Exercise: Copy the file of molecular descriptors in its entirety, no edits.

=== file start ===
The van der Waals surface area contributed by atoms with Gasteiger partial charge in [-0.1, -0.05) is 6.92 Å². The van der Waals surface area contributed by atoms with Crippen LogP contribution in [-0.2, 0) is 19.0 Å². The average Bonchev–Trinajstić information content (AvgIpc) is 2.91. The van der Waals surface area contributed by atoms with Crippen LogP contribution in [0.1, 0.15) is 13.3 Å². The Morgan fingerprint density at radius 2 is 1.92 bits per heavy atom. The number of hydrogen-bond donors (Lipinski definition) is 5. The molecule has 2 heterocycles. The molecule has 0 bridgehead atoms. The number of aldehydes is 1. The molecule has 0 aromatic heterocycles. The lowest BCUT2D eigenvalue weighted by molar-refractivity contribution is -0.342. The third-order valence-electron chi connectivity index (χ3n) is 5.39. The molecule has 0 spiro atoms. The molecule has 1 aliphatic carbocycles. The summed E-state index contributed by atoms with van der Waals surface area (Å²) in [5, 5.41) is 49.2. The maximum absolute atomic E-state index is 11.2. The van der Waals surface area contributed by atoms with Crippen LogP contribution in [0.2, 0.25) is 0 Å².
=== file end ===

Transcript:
The van der Waals surface area contributed by atoms with Gasteiger partial charge in [-0.1, -0.05) is 6.92 Å². The van der Waals surface area contributed by atoms with Crippen LogP contribution in [-0.2, 0) is 19.0 Å². The average Bonchev–Trinajstić information content (AvgIpc) is 2.91. The van der Waals surface area contributed by atoms with Crippen LogP contribution in [0.1, 0.15) is 13.3 Å². The Morgan fingerprint density at radius 2 is 1.92 bits per heavy atom. The number of hydrogen-bond donors (Lipinski definition) is 5. The molecule has 2 heterocycles. The molecule has 0 bridgehead atoms. The number of aldehydes is 1. The molecule has 0 aromatic heterocycles. The lowest BCUT2D eigenvalue weighted by molar-refractivity contribution is -0.342. The third-order valence-electron chi connectivity index (χ3n) is 5.39. The molecule has 0 spiro atoms. The molecule has 1 aliphatic carbocycles. The summed E-state index contributed by atoms with van der Waals surface area (Å²) in [5, 5.41) is 49.2. The maximum absolute atomic E-state index is 11.2. The van der Waals surface area contributed by atoms with Crippen LogP contribution in [0.2, 0.25) is 0 Å².